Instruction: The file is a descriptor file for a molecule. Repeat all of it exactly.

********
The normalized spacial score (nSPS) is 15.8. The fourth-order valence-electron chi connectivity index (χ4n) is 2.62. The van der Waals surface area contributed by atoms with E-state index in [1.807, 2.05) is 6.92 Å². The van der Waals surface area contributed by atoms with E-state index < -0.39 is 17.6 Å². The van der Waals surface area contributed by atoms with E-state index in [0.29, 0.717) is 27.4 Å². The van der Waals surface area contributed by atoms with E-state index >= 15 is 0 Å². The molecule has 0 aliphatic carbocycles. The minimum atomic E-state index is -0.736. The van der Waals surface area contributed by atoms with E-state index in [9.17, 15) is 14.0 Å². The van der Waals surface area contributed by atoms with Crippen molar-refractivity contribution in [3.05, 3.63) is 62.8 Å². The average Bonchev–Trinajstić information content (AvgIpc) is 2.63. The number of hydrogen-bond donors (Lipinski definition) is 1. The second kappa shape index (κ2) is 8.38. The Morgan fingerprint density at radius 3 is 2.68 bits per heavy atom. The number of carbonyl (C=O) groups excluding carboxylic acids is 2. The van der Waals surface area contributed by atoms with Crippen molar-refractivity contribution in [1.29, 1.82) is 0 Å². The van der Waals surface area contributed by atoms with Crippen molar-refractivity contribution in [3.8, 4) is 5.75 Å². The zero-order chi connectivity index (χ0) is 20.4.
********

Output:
The normalized spacial score (nSPS) is 15.8. The fourth-order valence-electron chi connectivity index (χ4n) is 2.62. The van der Waals surface area contributed by atoms with E-state index in [1.807, 2.05) is 6.92 Å². The van der Waals surface area contributed by atoms with E-state index < -0.39 is 17.6 Å². The van der Waals surface area contributed by atoms with E-state index in [0.29, 0.717) is 27.4 Å². The van der Waals surface area contributed by atoms with E-state index >= 15 is 0 Å². The molecule has 0 aliphatic carbocycles. The minimum atomic E-state index is -0.736. The van der Waals surface area contributed by atoms with E-state index in [9.17, 15) is 14.0 Å². The van der Waals surface area contributed by atoms with Crippen molar-refractivity contribution in [3.05, 3.63) is 62.8 Å². The average Bonchev–Trinajstić information content (AvgIpc) is 2.63. The number of hydrogen-bond donors (Lipinski definition) is 1. The second kappa shape index (κ2) is 8.38. The Morgan fingerprint density at radius 3 is 2.68 bits per heavy atom. The number of carbonyl (C=O) groups excluding carboxylic acids is 2. The van der Waals surface area contributed by atoms with Crippen molar-refractivity contribution in [1.29, 1.82) is 0 Å². The van der Waals surface area contributed by atoms with Crippen molar-refractivity contribution in [3.8, 4) is 5.75 Å². The zero-order chi connectivity index (χ0) is 20.4.